|Subject:||Fwd: [socialcredit] Alaska Dividend System Origin|
|Date:||Saturday, March 28, 2009 02:09:42 (-0600)|
|From:||Wallace Klinck <wmklinck @....ca>
|In reply to:||Message 6510 (written by Wallace Klinck)|
|Sorry--I should have said Peter Lougheed's Conservatives were elected in Alberta in 1971, not 1975. Corrected below.|
Begin forwarded message:
Date: March 28, 2009 2:05:41 AM MDT (CA)
Subject: Re: [socialcredit] Alaska Dividend System Origin
Although the Alaska Dividend system is exemplary and very popular in that jurisdiction one should understand that it is paid from monies which have gone through the costing system and cannot for this reason be called Social Credit per se. The proposed Social Credit consumer credits would originate from without the costing system, would not create additional costs--and would be available to cancel previous financial production costs. The Alberta Heritage Fund having also been accumulated from money which has passed through the production system and thereby registered financial costs could not in a true Social Credit sense be a source of Consumer Dividends as Douglas proposed them. The two very modest single consumer dividends paid by the so-called "Social Credit" administration in Alberta (derived from revenues received from oil exports) under the Premiership of E. C. Manning were made in 1957 and 1958 although the "Social Credit" government remained in office until being replaced in 1975 by the Conservative Party under the leadership of Peter Lougheed. The payment of these "Cinderella Dividends" elicited much criticism from those opponents of Social Credit who branded them as irresponsible and wasteful, political bribery, etc. and no further such dividends were issued in the interval between the issues of 1957 and 1958 and the election to office of the Conservatives in 1975 (sic--should be 1971)--the Government apparently preferring to spend the money to further its own policies rather than extending that choice to the citizens of Alberta.
On 27-Mar-09, at 3:51 PM, Larry Heather wrote:
It has been common legend, that the Alberta Provincial Social Credit Treasurer and finance officials made the trip to Alaska in the early sixties to assist the Officials there to set up the dividend fund. The same system was set up in Alberta, ready for implementation in the late seventies. When Peter Lougheed of the Progressive Conservatives defeated the Socreds in 1971, the nature of the Heritage Fund was changed to a loan fund for other provinces, and it true dividend purpose thwarted.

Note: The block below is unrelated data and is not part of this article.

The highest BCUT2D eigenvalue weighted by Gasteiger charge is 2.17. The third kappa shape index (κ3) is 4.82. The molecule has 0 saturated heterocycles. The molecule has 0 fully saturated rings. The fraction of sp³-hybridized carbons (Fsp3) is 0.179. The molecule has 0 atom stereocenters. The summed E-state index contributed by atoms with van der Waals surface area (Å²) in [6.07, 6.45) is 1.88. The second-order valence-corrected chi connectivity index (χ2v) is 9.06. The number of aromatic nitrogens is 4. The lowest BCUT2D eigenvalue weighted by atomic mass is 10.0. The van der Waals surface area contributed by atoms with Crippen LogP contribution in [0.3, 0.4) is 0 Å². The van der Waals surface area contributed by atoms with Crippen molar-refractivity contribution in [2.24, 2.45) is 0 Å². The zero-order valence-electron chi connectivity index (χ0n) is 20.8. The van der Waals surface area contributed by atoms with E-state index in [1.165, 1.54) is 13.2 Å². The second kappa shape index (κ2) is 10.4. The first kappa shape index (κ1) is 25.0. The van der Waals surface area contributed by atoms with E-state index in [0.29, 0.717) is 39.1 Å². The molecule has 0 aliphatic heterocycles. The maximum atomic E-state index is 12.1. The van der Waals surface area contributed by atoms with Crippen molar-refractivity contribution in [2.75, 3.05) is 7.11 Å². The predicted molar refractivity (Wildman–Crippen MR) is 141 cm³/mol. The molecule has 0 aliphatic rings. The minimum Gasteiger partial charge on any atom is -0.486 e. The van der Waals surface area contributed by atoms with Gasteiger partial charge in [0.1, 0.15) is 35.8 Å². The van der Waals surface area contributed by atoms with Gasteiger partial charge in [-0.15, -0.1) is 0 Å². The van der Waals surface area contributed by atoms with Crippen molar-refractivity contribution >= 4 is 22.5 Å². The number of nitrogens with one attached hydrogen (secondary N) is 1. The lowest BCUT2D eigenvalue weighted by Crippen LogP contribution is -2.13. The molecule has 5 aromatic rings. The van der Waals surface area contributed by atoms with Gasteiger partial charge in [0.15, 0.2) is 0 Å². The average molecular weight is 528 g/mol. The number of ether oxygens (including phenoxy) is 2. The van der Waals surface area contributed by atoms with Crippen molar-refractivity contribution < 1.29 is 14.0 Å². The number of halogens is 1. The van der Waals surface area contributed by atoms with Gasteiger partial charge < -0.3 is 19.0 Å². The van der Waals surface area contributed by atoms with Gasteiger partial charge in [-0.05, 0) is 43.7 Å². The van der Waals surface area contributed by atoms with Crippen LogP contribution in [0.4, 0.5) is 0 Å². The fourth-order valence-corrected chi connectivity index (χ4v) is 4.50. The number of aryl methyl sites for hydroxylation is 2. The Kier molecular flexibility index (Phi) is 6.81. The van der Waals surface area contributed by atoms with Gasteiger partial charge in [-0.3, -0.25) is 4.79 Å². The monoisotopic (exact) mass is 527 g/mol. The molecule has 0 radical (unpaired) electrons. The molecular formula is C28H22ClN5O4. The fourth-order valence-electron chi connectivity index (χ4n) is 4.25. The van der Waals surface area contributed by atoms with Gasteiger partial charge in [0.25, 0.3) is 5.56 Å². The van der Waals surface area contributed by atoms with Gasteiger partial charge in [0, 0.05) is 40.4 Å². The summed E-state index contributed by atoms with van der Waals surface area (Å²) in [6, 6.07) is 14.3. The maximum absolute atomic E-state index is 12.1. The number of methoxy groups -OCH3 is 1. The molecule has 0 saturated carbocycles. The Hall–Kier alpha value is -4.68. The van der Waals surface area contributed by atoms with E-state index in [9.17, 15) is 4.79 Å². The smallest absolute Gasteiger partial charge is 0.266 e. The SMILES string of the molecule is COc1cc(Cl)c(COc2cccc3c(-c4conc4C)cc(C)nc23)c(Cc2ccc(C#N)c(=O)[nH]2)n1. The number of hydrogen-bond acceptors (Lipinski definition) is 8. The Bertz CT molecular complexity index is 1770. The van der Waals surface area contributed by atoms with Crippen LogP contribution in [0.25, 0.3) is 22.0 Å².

I am currently seeking more documentation on the initial trip to Alaska by the Socreds and would be grateful to have more information if anyone has come across such in the past.
----- Original Message ----- From: "Kenneth Palmerton" <firstname.lastname@example.org>
Sent: Friday, March 27, 2009 7:49 AM
Subject: Re: [socialcredit] Re: depreciation
I couldn't possibly know what the effects of the dividend were upon
Alaska, but I was certainly surprised and delighted when I first heard of
it :-) And I never did get answers to all the questions I asked of the
Alaska authorities at the time.
Your question about the effect upon retail prices is a good one. For it is
my belief that orthodox economists have never quite grasped what is at
work when they formulated their "Law" that increased money supply leads to
increased prices. Few of them have ever sat in a company boardroom when
the agony over the possibility of increasing prices is thrashed out.
With very few exceptions companies struggle to even cover their costs,
never mind actually make a profit :-( and the gut calculation about their
customers ability to pay more, even if their competitors allowed them to
raise prices, is the stuff of almost any price rise likely hood.
In my opinion this inflation/deflation frenzy is more about the returns to
investors than it is a worry to people with a rising income. The only real
sufferers in an inflationary situation are those with truly fixed incomes.
Yes I know it is inconvenient, chopping off noughts is always
problematical, and it would be better if there was some stability, but
that utopia has to await a sensible monetary system, does it not ?
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